The law stipulates that the health and safety of employees not be placed at risk, and it was effectively enforced by the Health and Safety Executive (an arm of the Department of Work and Pensions), which could initiate criminal proceedings in appropriate cases. Workers' representatives also actively monitored enforcement of the law. Workers may legally remove themselves from dangerous work conditions without jeopardy to their continued employment.


The UK has an extensive set of government services that provide a social safety net for individuals seeking work, for retirees, and for those unable to work. Some benefits and credits are based on payment of National Insurance (NI) contributions or level of income. Others depend on length of time in employment and level of earnings or on length of residence in the UK. Still others are available strictly on the basis of need. Employees pay NI contributions if they earn more than a lower earnings limit (LEL) set by the government; as of April 2006, the LEL was 84BPS per week, up from 82BPS per week the previous fiscal year. Individuals begin paying NI contributions on income over 97BPS per week and, for earnings between 84BPS and 97BPS per week, they are credited with contributions.

A significant legal change occurred in December 2005 with the implementation of the Civil Partnership Act. Under the terms of the new law, claimants are no longer treated as individuals if they are civil partners or live with someone even if not civil partners. This change affects all means-tested benefits like income support, pension credits, housing benefits, council tax benefits, and income-based jobseeker's allowances, which all now must be claimed as couples with income and resources assessed jointly.

One criticism frequently leveled at the British government is that the benefits structure is overly complicated and that beneficiaries do not understand what benefits they are entitled to receive or don't know how to go about claiming benefits. For example, one of the key recommendations by an independent commission formed to study pension issues was that the government should create a simpler, more transparent system of benefits. The Department for Work and Pensions published statistics in February 2006 that showed that between 4.2BPS billion and 7.3BPS billion in key benefits of all types had been left unclaimed in 2004-05, 1BPS billion higher than in the previous year's estimates.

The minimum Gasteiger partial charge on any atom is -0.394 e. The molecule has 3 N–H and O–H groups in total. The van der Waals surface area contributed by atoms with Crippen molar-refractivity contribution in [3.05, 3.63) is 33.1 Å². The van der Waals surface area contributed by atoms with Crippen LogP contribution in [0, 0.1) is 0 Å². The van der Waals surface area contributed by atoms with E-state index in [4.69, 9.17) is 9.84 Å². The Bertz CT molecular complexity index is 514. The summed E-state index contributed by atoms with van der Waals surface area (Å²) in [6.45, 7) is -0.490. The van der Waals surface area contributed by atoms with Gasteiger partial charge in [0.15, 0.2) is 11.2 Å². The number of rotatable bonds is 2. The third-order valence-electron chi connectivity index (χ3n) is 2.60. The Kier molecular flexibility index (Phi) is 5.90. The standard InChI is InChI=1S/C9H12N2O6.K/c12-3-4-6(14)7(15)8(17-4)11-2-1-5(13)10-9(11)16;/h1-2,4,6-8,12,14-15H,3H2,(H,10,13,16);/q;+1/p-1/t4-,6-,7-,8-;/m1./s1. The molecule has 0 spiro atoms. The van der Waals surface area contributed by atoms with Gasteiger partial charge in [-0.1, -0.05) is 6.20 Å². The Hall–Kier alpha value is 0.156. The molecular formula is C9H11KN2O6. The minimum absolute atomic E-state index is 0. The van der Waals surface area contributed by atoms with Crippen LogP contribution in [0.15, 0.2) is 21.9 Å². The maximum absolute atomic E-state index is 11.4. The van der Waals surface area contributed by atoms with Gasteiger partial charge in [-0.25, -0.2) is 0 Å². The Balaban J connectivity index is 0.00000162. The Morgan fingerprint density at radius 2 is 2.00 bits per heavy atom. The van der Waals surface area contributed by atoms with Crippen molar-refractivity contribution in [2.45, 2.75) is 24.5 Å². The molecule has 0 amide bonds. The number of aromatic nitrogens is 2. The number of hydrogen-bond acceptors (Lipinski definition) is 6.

Job Training and Employment Assistance

There are a range of benefits available to people with low incomes, depending on whether they are working -- part time or full time -- or out of work and looking for a job. The most significant are Working Tax Credits, Income Support, and Jobseeker's Allowance. Working Tax Credits provide support to low-income workers without children, disabled workers, and couples or single parents who are working. It also includes a stipend to help defray childcare costs. Income Support is a means-tested benefit available to those with low incomes. It does not depend on NI contributions. Among the individuals eligible for Income Support are lone parents, the disabled, and those caring for a disabled person.

Jobseeker's Allowance (JSA) is the principal benefit available to those who are unemployed or working only part time and seeking work. JSA has both contribution-based benefits and income-based benefits. The former is payable for a maximum period of six months to those who satisfy certain NI contributions criteria. The latter is payable to those who do not qualify for contribution-based JSA or whose eligibility has expired; these payments are dependent on the claimant's income and savings. All JSA recipients must be actively seeking employment, must be under the state pension age, and must enter into a jobseeker's contract. While there are some exceptions for part-time study, generally this benefit is not available to students.

In 1998, the new Labour government launched an employment assistance program it called the "New Deal." The program provides intensive one-on-one counseling and active job-seeking support for young people, lone parents, and disabled people. The Government delivers these services through its nationwide network of Job Centres, many of which are now upgraded to Job Centre Plus with additional computer-based job search tools. In addition to distributing benefits and supporting job seekers, the Job Centres network with employers in order to identify their needs and provide targeted training to potential employees.